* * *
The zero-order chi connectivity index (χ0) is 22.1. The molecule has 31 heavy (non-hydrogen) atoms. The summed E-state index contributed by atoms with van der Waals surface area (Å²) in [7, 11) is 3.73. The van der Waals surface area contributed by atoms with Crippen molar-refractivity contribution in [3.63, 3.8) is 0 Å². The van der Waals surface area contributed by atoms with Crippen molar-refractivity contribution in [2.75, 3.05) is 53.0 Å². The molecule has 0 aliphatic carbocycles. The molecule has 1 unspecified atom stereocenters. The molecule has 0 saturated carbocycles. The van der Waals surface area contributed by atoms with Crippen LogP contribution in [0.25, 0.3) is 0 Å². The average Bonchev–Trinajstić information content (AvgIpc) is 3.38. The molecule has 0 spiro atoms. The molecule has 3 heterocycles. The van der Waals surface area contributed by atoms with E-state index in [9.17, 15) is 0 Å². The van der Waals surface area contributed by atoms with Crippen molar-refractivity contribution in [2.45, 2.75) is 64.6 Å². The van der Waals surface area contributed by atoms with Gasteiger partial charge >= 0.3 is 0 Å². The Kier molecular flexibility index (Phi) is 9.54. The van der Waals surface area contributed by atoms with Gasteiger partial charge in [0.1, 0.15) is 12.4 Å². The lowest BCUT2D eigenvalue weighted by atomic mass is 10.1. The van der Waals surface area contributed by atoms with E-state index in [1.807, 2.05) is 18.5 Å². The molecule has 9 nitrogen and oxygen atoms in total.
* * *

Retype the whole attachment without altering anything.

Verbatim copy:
The zero-order chi connectivity index (χ0) is 22.1. The molecule has 31 heavy (non-hydrogen) atoms. The summed E-state index contributed by atoms with van der Waals surface area (Å²) in [7, 11) is 3.73. The van der Waals surface area contributed by atoms with Crippen molar-refractivity contribution in [3.63, 3.8) is 0 Å². The van der Waals surface area contributed by atoms with Crippen molar-refractivity contribution in [2.75, 3.05) is 53.0 Å². The molecule has 0 aliphatic carbocycles. The molecule has 1 unspecified atom stereocenters. The molecule has 0 saturated carbocycles. The van der Waals surface area contributed by atoms with Crippen LogP contribution in [0.25, 0.3) is 0 Å². The average Bonchev–Trinajstić information content (AvgIpc) is 3.38. The molecule has 0 spiro atoms. The molecule has 3 heterocycles. The van der Waals surface area contributed by atoms with E-state index in [9.17, 15) is 0 Å². The van der Waals surface area contributed by atoms with Crippen molar-refractivity contribution in [2.45, 2.75) is 64.6 Å². The van der Waals surface area contributed by atoms with Gasteiger partial charge >= 0.3 is 0 Å². The Kier molecular flexibility index (Phi) is 9.54. The van der Waals surface area contributed by atoms with Gasteiger partial charge in [0.1, 0.15) is 12.4 Å². The lowest BCUT2D eigenvalue weighted by atomic mass is 10.1. The van der Waals surface area contributed by atoms with E-state index in [1.807, 2.05) is 18.5 Å². The molecule has 9 nitrogen and oxygen atoms in total.